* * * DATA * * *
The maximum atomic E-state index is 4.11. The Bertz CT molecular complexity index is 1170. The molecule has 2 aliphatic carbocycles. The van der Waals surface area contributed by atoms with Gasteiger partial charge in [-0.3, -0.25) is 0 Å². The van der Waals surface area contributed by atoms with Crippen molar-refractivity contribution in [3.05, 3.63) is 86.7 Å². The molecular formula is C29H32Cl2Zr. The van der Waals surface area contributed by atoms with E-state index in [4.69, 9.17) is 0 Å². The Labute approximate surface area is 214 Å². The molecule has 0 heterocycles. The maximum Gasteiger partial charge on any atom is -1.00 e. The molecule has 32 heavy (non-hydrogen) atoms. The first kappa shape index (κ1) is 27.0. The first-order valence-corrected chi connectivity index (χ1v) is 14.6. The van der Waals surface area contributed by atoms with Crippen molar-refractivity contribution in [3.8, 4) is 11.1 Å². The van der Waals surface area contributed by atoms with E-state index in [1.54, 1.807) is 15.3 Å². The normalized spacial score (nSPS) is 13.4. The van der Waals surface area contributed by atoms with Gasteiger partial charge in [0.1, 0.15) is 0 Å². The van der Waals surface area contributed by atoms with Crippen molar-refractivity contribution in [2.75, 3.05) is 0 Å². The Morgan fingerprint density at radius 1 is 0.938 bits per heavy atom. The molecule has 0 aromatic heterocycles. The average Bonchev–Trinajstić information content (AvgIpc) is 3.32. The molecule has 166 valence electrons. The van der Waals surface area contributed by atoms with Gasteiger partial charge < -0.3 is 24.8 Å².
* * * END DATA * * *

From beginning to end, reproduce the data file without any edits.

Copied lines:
The maximum atomic E-state index is 4.11. The Bertz CT molecular complexity index is 1170. The molecule has 2 aliphatic carbocycles. The van der Waals surface area contributed by atoms with Gasteiger partial charge in [-0.3, -0.25) is 0 Å². The van der Waals surface area contributed by atoms with Crippen molar-refractivity contribution in [3.05, 3.63) is 86.7 Å². The molecular formula is C29H32Cl2Zr. The van der Waals surface area contributed by atoms with E-state index in [4.69, 9.17) is 0 Å². The Labute approximate surface area is 214 Å². The molecule has 0 heterocycles. The maximum Gasteiger partial charge on any atom is -1.00 e. The molecule has 32 heavy (non-hydrogen) atoms. The first kappa shape index (κ1) is 27.0. The first-order valence-corrected chi connectivity index (χ1v) is 14.6. The van der Waals surface area contributed by atoms with Crippen molar-refractivity contribution in [3.8, 4) is 11.1 Å². The van der Waals surface area contributed by atoms with E-state index in [1.54, 1.807) is 15.3 Å². The normalized spacial score (nSPS) is 13.4. The van der Waals surface area contributed by atoms with Gasteiger partial charge in [0.1, 0.15) is 0 Å². The van der Waals surface area contributed by atoms with Crippen molar-refractivity contribution in [2.75, 3.05) is 0 Å². The Morgan fingerprint density at radius 1 is 0.938 bits per heavy atom. The molecule has 0 aromatic heterocycles. The average Bonchev–Trinajstić information content (AvgIpc) is 3.32. The molecule has 166 valence electrons. The van der Waals surface area contributed by atoms with Gasteiger partial charge < -0.3 is 24.8 Å².